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Would You Take a Lower Salary for a Bigger 401(k) Match?

More than four out of 10 employees (43 percent) say that they would take a lower salary if they were offered a bigger employer contribution to their 401(k) retirement plan, according to a new Fidelity Investments study. Perhaps even more surprisingly, only 13 percent said they'd take a six-figure salary with no 401(k) match from their employer.

More than four out of 10 employees (43 percent) say that they would take a lower salary if they were offered a bigger employer contribution to their 401(k) retirement plan, according to a new Fidelity Investments study. Perhaps even more surprisingly, only 13 percent said they’d take a six-figure salary with no 401(k) match from their employer.

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According to the survey of 1,026 people, 25 and older, who were employed and contributing to a workplace retirement plan, 42 percent of them are not saving in any way for retirement other than their 401(k). This partly explains why employees are more inclined to take a lower salary now to save for later.

Do You Know What You're Worth?

When survey respondents where asked, hypothetically, to “imagine you were offered a new position. Which one of the following compensation structures would you prefer?” just 13 percent responded that they’d accept a $100,000 annual salary if the employer made no contribution to their retirement savings.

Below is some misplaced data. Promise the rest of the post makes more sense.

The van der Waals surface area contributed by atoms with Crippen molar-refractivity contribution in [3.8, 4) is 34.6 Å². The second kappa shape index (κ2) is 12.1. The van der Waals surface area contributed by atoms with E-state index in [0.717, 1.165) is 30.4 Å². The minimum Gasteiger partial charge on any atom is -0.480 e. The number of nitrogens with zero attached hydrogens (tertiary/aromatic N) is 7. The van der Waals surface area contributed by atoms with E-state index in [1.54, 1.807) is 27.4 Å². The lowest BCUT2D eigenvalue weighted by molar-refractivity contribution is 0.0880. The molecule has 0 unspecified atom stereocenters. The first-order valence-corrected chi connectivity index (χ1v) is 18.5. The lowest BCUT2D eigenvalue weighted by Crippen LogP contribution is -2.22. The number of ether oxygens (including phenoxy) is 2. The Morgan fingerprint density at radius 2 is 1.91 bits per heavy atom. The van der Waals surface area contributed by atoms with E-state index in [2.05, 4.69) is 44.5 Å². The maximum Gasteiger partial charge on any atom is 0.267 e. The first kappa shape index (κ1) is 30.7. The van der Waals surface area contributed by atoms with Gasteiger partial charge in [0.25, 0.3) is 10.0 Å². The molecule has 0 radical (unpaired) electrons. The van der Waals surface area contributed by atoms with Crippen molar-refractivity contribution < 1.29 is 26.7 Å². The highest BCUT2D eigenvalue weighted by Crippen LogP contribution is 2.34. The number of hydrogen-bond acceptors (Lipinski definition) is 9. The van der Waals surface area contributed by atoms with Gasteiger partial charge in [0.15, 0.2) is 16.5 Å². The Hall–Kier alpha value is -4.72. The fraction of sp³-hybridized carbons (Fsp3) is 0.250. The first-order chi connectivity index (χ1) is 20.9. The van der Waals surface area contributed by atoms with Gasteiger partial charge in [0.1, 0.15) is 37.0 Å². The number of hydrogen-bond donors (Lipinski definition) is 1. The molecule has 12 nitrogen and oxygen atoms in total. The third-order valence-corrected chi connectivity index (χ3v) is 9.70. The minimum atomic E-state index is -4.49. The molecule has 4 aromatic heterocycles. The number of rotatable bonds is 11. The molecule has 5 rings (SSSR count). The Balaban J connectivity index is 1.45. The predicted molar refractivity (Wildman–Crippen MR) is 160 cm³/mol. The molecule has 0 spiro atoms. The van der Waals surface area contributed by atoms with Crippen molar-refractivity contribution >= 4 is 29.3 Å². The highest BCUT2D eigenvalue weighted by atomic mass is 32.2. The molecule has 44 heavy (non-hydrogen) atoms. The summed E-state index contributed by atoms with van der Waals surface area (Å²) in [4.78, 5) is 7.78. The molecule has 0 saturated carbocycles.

However, 27 percent of workers chose a $90,000 annual salary combined with a $10,000 employer contribution to their retirement savings. Another 34 percent of workers wanted a $75,000 annual salary and a $25,000 contribution to their retirement savings, and 23 percent chose a $50,000 annual salary and $50,000 contribution to savings.

Of course, that’s all just hypothetical. Whether these respondents — or you — would really choose a lower salary in exchange for more money set aside for retirement ultimately comes down to whether you could actually live with a lower salary now in exchange for the peace of mind of financial security years down the road. 

Regardless of what your personal financial goals are, it’s a good idea to read up about potential employers before you head into the interview process. PayScale’s Career Research Center is a good place to find out what benefits and pay look like at any given company. 

Tell Us What You Think

Would you accept a lower salary for a bigger 401(k) match? ? We want to hear from you! Leave a comment or join the discussion on Twitter.


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What your study does not care to look at is: Is this consistent across different salaries? There is not much difficulty living on 50k with 50k in retirement or 75k salary with 25k retirement, but would this be the same for a 60k salary? Who would give 30k to salary while saving 30k? All this is hypothetical, but at a more reasonable salary, the outcome would be different.

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